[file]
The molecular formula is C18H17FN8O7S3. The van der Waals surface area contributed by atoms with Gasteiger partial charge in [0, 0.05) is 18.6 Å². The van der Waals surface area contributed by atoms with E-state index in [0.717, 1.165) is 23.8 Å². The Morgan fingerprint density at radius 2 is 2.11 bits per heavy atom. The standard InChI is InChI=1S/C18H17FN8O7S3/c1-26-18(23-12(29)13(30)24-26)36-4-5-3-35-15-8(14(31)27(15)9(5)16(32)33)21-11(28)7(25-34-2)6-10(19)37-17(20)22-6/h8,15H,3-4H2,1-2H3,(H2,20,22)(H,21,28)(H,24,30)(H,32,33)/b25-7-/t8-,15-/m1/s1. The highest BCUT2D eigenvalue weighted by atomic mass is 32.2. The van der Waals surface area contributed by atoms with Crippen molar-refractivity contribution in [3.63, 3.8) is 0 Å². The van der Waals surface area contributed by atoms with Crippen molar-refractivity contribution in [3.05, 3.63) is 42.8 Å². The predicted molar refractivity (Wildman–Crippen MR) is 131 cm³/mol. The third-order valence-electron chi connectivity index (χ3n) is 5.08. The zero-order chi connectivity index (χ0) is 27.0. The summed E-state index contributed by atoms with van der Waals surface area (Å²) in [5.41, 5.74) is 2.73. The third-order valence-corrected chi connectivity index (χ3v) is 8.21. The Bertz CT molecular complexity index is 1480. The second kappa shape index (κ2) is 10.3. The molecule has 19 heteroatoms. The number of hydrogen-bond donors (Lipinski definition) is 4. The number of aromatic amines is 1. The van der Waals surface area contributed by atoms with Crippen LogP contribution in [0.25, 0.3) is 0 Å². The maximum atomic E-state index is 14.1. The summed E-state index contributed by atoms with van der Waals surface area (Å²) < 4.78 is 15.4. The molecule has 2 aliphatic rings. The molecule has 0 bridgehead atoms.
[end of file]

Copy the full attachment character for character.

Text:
The molecular formula is C18H17FN8O7S3. The van der Waals surface area contributed by atoms with Gasteiger partial charge in [0, 0.05) is 18.6 Å². The van der Waals surface area contributed by atoms with E-state index in [0.717, 1.165) is 23.8 Å². The Morgan fingerprint density at radius 2 is 2.11 bits per heavy atom. The standard InChI is InChI=1S/C18H17FN8O7S3/c1-26-18(23-12(29)13(30)24-26)36-4-5-3-35-15-8(14(31)27(15)9(5)16(32)33)21-11(28)7(25-34-2)6-10(19)37-17(20)22-6/h8,15H,3-4H2,1-2H3,(H2,20,22)(H,21,28)(H,24,30)(H,32,33)/b25-7-/t8-,15-/m1/s1. The highest BCUT2D eigenvalue weighted by atomic mass is 32.2. The van der Waals surface area contributed by atoms with Crippen molar-refractivity contribution in [3.63, 3.8) is 0 Å². The van der Waals surface area contributed by atoms with Crippen molar-refractivity contribution in [3.05, 3.63) is 42.8 Å². The predicted molar refractivity (Wildman–Crippen MR) is 131 cm³/mol. The third-order valence-electron chi connectivity index (χ3n) is 5.08. The zero-order chi connectivity index (χ0) is 27.0. The summed E-state index contributed by atoms with van der Waals surface area (Å²) in [5.41, 5.74) is 2.73. The third-order valence-corrected chi connectivity index (χ3v) is 8.21. The Bertz CT molecular complexity index is 1480. The second kappa shape index (κ2) is 10.3. The molecule has 19 heteroatoms. The number of hydrogen-bond donors (Lipinski definition) is 4. The number of aromatic amines is 1. The van der Waals surface area contributed by atoms with Crippen LogP contribution in [0.25, 0.3) is 0 Å². The maximum atomic E-state index is 14.1. The summed E-state index contributed by atoms with van der Waals surface area (Å²) < 4.78 is 15.4. The molecule has 2 aliphatic rings. The molecule has 0 bridgehead atoms.